There are trivial decisions included that don’t affect the overall plot, but others are pivotal, such as whether or not to accept Tuckersoft’s offer to create Stephen’s new and fantastical video game. I first chose to accept the offer, and then later restarted and declined the offer. Even though the plot was the same between these two moments there were some clever and subtle differences, in that they alluded to their previous interaction. In fact, after they meet for what the viewer perceives as the second time, Collin inquires, “Have we met before?” Collin addresses Stephen when he says, “It was ahead of its time. As much as time exists,” in regard to the Bandersnatch novel. This prompt directs the reader to the overall theme of the movie which questions: What is time? Is it existent, or simply an abstract concept?

The plot quickly begins to descend into a dark and complex state. As Stephen becomes more aware of the choices the viewer is making, he discovers that his actions parallel that of the Bandersnatch novel’s author as he watches a documentary about him. The author ultimately goes insane and kills his wife. Stephen becomes unsettled as he discovers that he and the author have both been drawing a demon-like character, which I can only assume is the infamous Bandersnatch, hence the title. One combination of decisions the viewer can make results in Stephen murdering his father, and in that scenario, it would be as if Stephen completely repeated the author’s actions, furthermore playing with the factors of repetition and time. The documentary also reveals that after the author committed this murder, he attributed his “innocence” to the fact that we don’t have control over our actions and that we are all just fate’s puppets. When asked what message of the movie he found most powerful, BHHS freshman, Gabe Bogart, said that he felt the quote, “You are just a puppet. You are not in control,” truly captured the movie’s message.

Because I did not wish to witness a murder scene, I used the plot chart to direct Stephen to a scenario in which he doesn’t kill his father, and does not follow in the footsteps of the author. After Stephen resists the next decision, he begs nobody in particular for an explanation as to why he feels such a lack of control, and I choose the option of explaining to him that he is being controlled through Netflix. This part is almost comical and blatantly reveals the truth in a far-fetched manner. This part of the movie is the only part that I thought seemed forced. Stephen is also not equipped to understand this explanation since the movie takes place before the invention of Netflix, yet another way Bandersnatch toys with the concept of time. Stephen realizes that he is being controlled by someone from the future. It is revealed that Stephen is indeed an actor, from our time, being controlled by the script. Yet Stephen is still unaware of this and he is unable to comprehend it.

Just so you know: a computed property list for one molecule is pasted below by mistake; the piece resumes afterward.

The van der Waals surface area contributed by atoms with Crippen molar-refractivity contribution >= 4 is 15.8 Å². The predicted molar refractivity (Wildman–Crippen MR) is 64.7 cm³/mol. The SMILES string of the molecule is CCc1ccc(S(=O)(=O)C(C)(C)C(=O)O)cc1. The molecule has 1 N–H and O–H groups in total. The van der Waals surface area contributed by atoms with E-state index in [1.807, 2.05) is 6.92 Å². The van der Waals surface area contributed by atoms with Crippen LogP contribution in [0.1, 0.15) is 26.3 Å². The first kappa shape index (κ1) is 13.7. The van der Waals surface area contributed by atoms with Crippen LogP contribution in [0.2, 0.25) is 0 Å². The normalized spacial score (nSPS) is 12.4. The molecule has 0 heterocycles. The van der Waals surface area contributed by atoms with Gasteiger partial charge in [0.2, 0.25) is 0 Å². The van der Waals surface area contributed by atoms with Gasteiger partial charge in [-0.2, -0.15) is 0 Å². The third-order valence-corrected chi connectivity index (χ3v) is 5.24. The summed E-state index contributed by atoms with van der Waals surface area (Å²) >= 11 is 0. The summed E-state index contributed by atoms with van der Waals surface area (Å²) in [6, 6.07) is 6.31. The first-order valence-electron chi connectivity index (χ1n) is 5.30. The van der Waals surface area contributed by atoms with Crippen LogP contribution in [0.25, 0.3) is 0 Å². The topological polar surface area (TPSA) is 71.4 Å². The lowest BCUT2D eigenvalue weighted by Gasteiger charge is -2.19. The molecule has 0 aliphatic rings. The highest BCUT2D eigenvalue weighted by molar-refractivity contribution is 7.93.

It is essential to remember that the ending I stumbled upon is one of many. Bandersnatch is a game within a game which is extremely clever. I can guarantee that after watching Bandersnatch you will find yourself wondering about details as more questions arise even after the movie has ended. The most prominent theme, or question, rather, is whether or not your destiny is decided by your free will, or whether there is some greater force at play, manipulating your every move. In addition, the movie constantly plays with the theory of time and whether it is abstract or solid. It tests time’s limitations, provoking the viewer to witness both past, present, and future, all of which are intertwined. It also addresses the butterfly effect, which is illustrated through the connection of minor decisions to major plot events. The only question left is whether you are ready to experience Bandersnatch yourself. It’s your decision. Or is it?